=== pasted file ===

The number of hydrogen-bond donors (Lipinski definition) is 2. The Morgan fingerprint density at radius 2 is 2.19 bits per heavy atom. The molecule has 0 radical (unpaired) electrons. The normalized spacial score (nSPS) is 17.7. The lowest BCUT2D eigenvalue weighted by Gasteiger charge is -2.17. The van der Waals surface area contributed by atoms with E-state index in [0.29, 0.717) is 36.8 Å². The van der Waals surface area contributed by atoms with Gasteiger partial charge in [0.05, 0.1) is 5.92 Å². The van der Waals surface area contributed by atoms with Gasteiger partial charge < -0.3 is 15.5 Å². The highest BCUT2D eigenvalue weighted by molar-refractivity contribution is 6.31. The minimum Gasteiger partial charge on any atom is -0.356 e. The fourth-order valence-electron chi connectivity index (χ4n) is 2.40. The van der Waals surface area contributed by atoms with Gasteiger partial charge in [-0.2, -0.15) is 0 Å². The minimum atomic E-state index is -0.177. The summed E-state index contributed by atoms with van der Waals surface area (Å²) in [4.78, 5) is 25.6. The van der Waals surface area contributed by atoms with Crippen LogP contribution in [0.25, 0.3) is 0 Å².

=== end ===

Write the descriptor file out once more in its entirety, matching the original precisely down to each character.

The number of hydrogen-bond donors (Lipinski definition) is 2. The Morgan fingerprint density at radius 2 is 2.19 bits per heavy atom. The molecule has 0 radical (unpaired) electrons. The normalized spacial score (nSPS) is 17.7. The lowest BCUT2D eigenvalue weighted by Gasteiger charge is -2.17. The van der Waals surface area contributed by atoms with E-state index in [0.29, 0.717) is 36.8 Å². The van der Waals surface area contributed by atoms with Gasteiger partial charge in [0.05, 0.1) is 5.92 Å². The van der Waals surface area contributed by atoms with Gasteiger partial charge < -0.3 is 15.5 Å². The highest BCUT2D eigenvalue weighted by molar-refractivity contribution is 6.31. The minimum Gasteiger partial charge on any atom is -0.356 e. The fourth-order valence-electron chi connectivity index (χ4n) is 2.40. The van der Waals surface area contributed by atoms with Gasteiger partial charge in [-0.2, -0.15) is 0 Å². The minimum atomic E-state index is -0.177. The summed E-state index contributed by atoms with van der Waals surface area (Å²) in [4.78, 5) is 25.6. The van der Waals surface area contributed by atoms with Crippen LogP contribution in [0.25, 0.3) is 0 Å².